Job Challenges: You’ll need to have a willingness to perform deep research. And since you’ll often be involved in preparing legal documents, you’ll need a serious eye for detail. You’ll also need to be comfortable with the reality that much of what takes place in a law office involves conflict between parties. You may find yourself in the peacemaker role more than occasionally. There’s also a strong variation in pay between states and even cities. For example, while average pay in Washington DC is over $70,000 per year, it’s only about $48,000 in Tampa.

Why you may want to become a paralegal:

  • There are plenty of jobs in the field, with more than 325,000. That means you’ll probably be able to find a job anywhere in the country.
  • You’ll have a choice of work environments, whether it’s a law office, large company, or government agency.
  • You can even choose the specialization since many law firms work in specific niches. For example, one firm may specialize in real estate, another in family law, and still another in disability cases.

Licensed Practical Nurses

Licensed practical nurses provide basic nursing care, often assisting registered nurses. There are more than 700,000 positions nationwide, and jobs are available in hospitals, doctor’s offices, nursing homes, extended care facilities, and even private homes. With an average pay level of over $47,000 per year, the field is expected to grow by 11% over the next decade.

Education/Training Required: At a minimum, you’ll need to complete a state approved LPN education program, which will take a year to complete. But many employers prefer candidates to have an associate’s degree, and will likely pay more if you do. As medical caregivers, LPNs must also be licensed in all states.

Job Challenges: As an LPN, just as is the case with registered nurses, you’ll be on the front line of the healthcare industry. That means constant contact with patients and family members. You’ll need to be able to provide both care and comfort to all. If you’re working in a hospital, nursing home, or extended care facility, you’ll be doing shift work, including nights and weekends.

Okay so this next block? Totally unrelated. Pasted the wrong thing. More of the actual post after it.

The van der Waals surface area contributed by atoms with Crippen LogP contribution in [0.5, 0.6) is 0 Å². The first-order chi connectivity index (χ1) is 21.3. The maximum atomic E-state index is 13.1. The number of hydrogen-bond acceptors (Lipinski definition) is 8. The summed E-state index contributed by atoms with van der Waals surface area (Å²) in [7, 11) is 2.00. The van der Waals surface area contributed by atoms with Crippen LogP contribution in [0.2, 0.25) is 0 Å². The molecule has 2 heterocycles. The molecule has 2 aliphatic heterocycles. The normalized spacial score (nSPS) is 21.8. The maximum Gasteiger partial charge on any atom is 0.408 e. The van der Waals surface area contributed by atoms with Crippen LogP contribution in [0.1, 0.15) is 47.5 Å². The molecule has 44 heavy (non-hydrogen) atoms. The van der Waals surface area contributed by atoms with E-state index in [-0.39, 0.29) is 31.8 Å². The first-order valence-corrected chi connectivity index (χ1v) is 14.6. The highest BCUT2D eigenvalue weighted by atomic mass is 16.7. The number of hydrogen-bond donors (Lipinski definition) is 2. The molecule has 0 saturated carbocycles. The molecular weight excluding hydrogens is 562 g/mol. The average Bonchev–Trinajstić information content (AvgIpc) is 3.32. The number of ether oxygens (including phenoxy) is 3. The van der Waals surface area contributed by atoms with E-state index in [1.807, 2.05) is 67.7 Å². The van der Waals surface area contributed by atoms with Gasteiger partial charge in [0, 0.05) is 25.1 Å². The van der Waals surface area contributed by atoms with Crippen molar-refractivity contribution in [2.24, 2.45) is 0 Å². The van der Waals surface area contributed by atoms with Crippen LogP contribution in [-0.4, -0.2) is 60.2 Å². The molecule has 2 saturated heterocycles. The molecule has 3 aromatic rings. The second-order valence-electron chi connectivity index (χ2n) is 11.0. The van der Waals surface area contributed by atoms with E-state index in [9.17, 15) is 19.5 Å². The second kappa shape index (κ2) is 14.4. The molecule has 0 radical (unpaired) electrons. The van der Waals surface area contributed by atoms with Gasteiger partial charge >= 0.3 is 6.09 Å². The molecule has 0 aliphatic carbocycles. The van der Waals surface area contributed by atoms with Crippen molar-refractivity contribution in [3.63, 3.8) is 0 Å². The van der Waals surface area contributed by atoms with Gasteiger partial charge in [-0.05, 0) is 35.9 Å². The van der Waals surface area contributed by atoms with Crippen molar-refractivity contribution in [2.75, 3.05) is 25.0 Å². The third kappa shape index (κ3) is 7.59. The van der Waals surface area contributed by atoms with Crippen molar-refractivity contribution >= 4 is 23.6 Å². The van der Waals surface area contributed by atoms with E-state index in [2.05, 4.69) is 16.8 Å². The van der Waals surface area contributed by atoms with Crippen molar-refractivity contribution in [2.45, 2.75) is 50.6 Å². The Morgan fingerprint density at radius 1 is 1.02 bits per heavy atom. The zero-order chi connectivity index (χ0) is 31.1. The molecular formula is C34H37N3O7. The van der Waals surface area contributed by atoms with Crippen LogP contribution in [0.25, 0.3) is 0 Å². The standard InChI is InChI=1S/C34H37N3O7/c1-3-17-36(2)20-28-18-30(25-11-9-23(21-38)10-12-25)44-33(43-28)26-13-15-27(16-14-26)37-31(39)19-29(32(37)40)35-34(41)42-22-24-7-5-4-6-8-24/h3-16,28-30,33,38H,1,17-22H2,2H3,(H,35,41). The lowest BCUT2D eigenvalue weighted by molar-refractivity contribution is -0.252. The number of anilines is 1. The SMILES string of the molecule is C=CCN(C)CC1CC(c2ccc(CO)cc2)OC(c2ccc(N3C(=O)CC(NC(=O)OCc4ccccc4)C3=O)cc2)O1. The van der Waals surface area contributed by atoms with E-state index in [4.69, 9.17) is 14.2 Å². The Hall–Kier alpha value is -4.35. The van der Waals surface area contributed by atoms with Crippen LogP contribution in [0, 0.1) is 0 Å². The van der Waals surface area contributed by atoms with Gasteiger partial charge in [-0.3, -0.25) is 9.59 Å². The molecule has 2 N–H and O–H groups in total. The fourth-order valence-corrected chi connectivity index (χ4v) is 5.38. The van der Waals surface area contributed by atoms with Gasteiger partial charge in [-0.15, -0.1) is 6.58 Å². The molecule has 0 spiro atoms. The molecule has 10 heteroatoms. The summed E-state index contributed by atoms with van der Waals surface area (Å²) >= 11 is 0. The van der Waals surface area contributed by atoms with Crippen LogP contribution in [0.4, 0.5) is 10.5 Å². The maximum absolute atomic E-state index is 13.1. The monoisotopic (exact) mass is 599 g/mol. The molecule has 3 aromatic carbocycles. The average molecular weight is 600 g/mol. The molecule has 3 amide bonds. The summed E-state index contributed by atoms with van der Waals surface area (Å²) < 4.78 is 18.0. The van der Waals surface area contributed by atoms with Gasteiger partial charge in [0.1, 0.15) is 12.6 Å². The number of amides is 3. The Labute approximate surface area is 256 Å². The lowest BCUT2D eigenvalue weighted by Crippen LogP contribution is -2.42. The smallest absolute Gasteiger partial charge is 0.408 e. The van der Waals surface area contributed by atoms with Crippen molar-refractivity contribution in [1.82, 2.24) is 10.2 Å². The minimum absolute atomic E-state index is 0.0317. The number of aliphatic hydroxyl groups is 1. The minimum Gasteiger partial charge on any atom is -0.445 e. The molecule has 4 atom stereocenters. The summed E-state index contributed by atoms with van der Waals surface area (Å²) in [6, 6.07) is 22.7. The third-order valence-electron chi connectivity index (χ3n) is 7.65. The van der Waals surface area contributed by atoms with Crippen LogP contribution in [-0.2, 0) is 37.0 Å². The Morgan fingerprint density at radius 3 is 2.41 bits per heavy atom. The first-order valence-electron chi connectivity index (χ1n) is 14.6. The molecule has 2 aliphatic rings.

Why you may want to become a licensed practical nurse:

  • With jobs available at hospitals and care facilities across the country, you’ll have complete geographic mobility as well as a choice of facilities.
  • You may be able to parlay your position into registered nursing by completing the additional education requirements while working as an LPN.
  • Though most positions are full-time, it may be possible to get a part-time situation if that’s your preference.

Start On Your Career Path by Enrolling in a Trade School

If you want to enter any of the trades above, or one of the many others that also have above average pay and opportunity, you’ll need to enroll in a trade school. However, in many cases it will be better to get the necessary education – especially an associate’s degree – at a local community college. Not only are they usually the least expensive places to get higher education, but there’s probably one close to your home.

Steps to enrolling in a trade school

Whether you go to a community college, a trade school, or enroll in a certificate program, use the following strategy:

  1. Develop a short list of the schools you want to attend to give yourself some choices.
    Make sure any school you’re considering is accredited.
  2. Do some digging and make sure the school you want to attend has a job placement office with a solid record of success.
  3. Complete an application form with the school, but be sure to do it well in advance of the beginning of the semester or school year.
  4. Apply for any financial aid that may be available. You can use the tool below to get started.
  5. Consider whether you want to attend on a full-time or part-time basis. Full-time will be quicker, but part-time will enable you to earn money while you’re getting your certificate or degree, as well as spread the cost of your schooling over several years.

Tax credits can help you afford your education

Even if you don’t qualify for financial aid, the government may still be able to help by providing tax credits. Tax credits can be even better than tax deductions, because they provide a direct reduction of your tax liability.